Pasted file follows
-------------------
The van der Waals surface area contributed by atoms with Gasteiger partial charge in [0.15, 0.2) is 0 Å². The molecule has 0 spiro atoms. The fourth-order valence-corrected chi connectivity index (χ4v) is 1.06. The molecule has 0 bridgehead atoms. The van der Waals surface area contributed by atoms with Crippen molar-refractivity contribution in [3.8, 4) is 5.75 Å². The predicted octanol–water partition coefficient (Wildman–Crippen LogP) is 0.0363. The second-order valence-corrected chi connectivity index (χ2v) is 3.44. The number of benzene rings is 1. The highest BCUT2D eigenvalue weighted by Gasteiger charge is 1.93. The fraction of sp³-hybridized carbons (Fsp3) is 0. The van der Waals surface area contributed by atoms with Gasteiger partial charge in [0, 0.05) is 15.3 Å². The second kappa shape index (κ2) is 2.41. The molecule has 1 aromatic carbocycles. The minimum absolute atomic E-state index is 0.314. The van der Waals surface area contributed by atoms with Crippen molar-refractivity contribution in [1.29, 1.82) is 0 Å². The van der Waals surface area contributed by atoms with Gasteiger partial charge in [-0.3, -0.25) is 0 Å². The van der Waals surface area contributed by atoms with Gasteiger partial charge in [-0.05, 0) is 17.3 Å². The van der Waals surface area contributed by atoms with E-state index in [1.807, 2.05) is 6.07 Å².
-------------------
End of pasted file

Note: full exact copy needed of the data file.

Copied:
The van der Waals surface area contributed by atoms with Gasteiger partial charge in [0.15, 0.2) is 0 Å². The molecule has 0 spiro atoms. The fourth-order valence-corrected chi connectivity index (χ4v) is 1.06. The molecule has 0 bridgehead atoms. The van der Waals surface area contributed by atoms with Crippen molar-refractivity contribution in [3.8, 4) is 5.75 Å². The predicted octanol–water partition coefficient (Wildman–Crippen LogP) is 0.0363. The second-order valence-corrected chi connectivity index (χ2v) is 3.44. The number of benzene rings is 1. The highest BCUT2D eigenvalue weighted by Gasteiger charge is 1.93. The fraction of sp³-hybridized carbons (Fsp3) is 0. The van der Waals surface area contributed by atoms with Gasteiger partial charge in [0, 0.05) is 15.3 Å². The second kappa shape index (κ2) is 2.41. The molecule has 1 aromatic carbocycles. The minimum absolute atomic E-state index is 0.314. The van der Waals surface area contributed by atoms with Crippen molar-refractivity contribution in [1.29, 1.82) is 0 Å². The van der Waals surface area contributed by atoms with Gasteiger partial charge in [-0.3, -0.25) is 0 Å². The van der Waals surface area contributed by atoms with Gasteiger partial charge in [-0.05, 0) is 17.3 Å². The van der Waals surface area contributed by atoms with E-state index in [1.807, 2.05) is 6.07 Å².